WILLIAMSBURG — Basketball coaches across the Tri-County have had to adapt to the effects the COVID-19 pandemic has had on their respective programs.
Williamsburg Basketball Coach Nick Napier Yellow Jackets are among those teams.
Napier’s squad finished the 2019-20 campaign with a 17-13 mark before seeing its season end during semifinal action of the 50th District Tournament to Corbin.
The Yellow Jackets graduated their top two scoring leaders but will return a solid nucleus of talent that would have benefited from playing summer games, and getting in spring fundamental work.
“I think like with most coaches it’s frustrating because we lost spring fundamental work and summer competition,” Napier said. “Spring is a time to develop skill-wise and do a lot of individual improvement. Then summer ball with a new team you want to see how your team is meshing and get them all playing together so those are some things we are missing out on. But we are all in the same boat with the pandemic occurring.
“As coaches, we all want to win championships every year and have great seasons on the court, but our job is to be there for our players,” he added. “To hold them accountable, push them beyond what they are comfortable with, pat them on the back, and give thoughtful advice. I believe our players need us coaches and we need to be able to start back providing the things that have been potential voids in our players’ lives.”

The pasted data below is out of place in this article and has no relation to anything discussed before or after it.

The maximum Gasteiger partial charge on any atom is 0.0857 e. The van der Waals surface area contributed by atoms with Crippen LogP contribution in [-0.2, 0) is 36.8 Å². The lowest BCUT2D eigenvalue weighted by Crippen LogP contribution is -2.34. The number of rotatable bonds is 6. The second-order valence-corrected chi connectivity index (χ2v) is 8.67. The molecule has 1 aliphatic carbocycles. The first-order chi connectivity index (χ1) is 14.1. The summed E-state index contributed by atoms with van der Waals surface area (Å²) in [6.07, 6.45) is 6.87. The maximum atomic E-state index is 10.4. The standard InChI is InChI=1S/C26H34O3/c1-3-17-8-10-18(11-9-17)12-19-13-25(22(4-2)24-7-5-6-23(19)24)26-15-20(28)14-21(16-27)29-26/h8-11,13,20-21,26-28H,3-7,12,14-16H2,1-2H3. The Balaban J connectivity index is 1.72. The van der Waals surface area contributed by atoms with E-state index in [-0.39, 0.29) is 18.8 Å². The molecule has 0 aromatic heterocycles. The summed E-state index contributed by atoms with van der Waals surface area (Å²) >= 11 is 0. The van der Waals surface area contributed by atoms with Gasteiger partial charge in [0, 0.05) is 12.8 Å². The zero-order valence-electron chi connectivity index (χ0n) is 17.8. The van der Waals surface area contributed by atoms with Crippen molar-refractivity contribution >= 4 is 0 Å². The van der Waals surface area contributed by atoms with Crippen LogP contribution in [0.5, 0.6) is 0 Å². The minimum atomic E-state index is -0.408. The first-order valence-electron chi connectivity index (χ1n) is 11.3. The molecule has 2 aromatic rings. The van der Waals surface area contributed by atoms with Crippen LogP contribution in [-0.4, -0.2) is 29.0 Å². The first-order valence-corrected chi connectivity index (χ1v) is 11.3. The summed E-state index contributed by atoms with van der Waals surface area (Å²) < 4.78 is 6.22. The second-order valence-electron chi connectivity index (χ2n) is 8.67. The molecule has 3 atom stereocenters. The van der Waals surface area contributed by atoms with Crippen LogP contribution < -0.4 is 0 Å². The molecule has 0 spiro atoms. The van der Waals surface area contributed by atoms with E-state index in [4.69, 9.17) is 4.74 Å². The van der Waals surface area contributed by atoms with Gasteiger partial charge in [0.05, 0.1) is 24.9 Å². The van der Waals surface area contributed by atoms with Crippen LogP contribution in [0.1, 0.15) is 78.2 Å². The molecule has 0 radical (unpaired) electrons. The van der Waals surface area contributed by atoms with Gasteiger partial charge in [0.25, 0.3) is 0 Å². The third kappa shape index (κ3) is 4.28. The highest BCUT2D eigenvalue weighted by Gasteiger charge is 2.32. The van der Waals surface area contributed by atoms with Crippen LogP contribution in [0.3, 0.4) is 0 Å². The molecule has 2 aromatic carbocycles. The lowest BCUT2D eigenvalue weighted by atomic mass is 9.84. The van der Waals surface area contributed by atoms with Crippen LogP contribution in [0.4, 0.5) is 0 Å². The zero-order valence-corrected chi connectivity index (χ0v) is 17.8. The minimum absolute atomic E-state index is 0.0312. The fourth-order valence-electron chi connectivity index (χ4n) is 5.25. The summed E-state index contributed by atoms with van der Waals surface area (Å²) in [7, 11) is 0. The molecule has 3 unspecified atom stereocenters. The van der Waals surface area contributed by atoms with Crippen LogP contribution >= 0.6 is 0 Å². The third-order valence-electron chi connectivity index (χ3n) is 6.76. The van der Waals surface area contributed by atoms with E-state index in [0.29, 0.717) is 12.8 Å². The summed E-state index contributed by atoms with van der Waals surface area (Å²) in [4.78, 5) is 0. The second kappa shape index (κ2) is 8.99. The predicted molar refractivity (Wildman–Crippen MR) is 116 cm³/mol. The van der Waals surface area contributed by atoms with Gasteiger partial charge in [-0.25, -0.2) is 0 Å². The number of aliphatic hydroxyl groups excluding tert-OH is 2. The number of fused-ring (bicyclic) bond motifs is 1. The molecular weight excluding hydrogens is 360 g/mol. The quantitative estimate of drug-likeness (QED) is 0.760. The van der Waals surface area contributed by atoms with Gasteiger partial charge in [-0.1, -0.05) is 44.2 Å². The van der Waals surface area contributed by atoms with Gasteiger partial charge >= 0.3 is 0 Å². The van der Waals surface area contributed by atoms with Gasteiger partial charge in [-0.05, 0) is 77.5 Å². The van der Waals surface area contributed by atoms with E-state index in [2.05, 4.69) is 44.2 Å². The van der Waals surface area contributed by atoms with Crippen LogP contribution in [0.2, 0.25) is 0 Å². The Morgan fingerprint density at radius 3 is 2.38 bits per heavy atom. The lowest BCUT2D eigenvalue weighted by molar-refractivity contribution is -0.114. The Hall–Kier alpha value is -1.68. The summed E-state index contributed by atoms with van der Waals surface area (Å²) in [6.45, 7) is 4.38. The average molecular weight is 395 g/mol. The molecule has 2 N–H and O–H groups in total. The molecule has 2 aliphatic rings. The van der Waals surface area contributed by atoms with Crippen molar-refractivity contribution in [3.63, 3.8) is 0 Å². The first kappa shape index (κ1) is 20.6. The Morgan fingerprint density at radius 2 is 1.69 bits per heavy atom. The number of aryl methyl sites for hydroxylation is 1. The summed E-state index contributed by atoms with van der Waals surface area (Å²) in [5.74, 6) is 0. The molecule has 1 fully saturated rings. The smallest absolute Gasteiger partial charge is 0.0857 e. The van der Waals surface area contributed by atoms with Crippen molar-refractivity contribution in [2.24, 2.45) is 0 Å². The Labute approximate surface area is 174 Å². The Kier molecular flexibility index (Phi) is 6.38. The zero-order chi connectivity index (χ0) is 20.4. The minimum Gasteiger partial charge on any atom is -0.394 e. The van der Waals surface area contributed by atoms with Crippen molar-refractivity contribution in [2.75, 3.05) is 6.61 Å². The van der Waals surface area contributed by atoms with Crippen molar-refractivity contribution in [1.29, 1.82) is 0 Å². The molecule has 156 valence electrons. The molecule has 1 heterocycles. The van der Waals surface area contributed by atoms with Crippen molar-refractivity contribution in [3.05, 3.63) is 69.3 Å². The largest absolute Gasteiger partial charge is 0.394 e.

Despite no spring work or summer games, Napier said he was pleased to see the KHSAA-mandated dead period lifted.
“I think it’s a great thing to give everyone that flexibility,” he said. “We can get fundamental work in and develop our players before football really ramps up to full-blown practices. It gives us coaches a chance to go to work and earn our wages so to speak. It is voluntary and some families plan vacations during this time, but you want to work the players you can get in the gym.”
Napier said another disappointment caused by the pandemic was the cancellation of his annual summer basketball camp.
“It hurts from the standpoint of losing an opportunity to develop your future players,” he said. “It’s something we all look forward to. Financially we usually use our camps to help with summer ball so with that being canceled, it doesn’t hurt is there.”
Editor’s note: Today’s story is a part of a series of stories the staff of the Sentinel-Echo and Times-Tribune sports departments will be running for the next few weeks from head coaches of boys and girls programs in the Tri-County.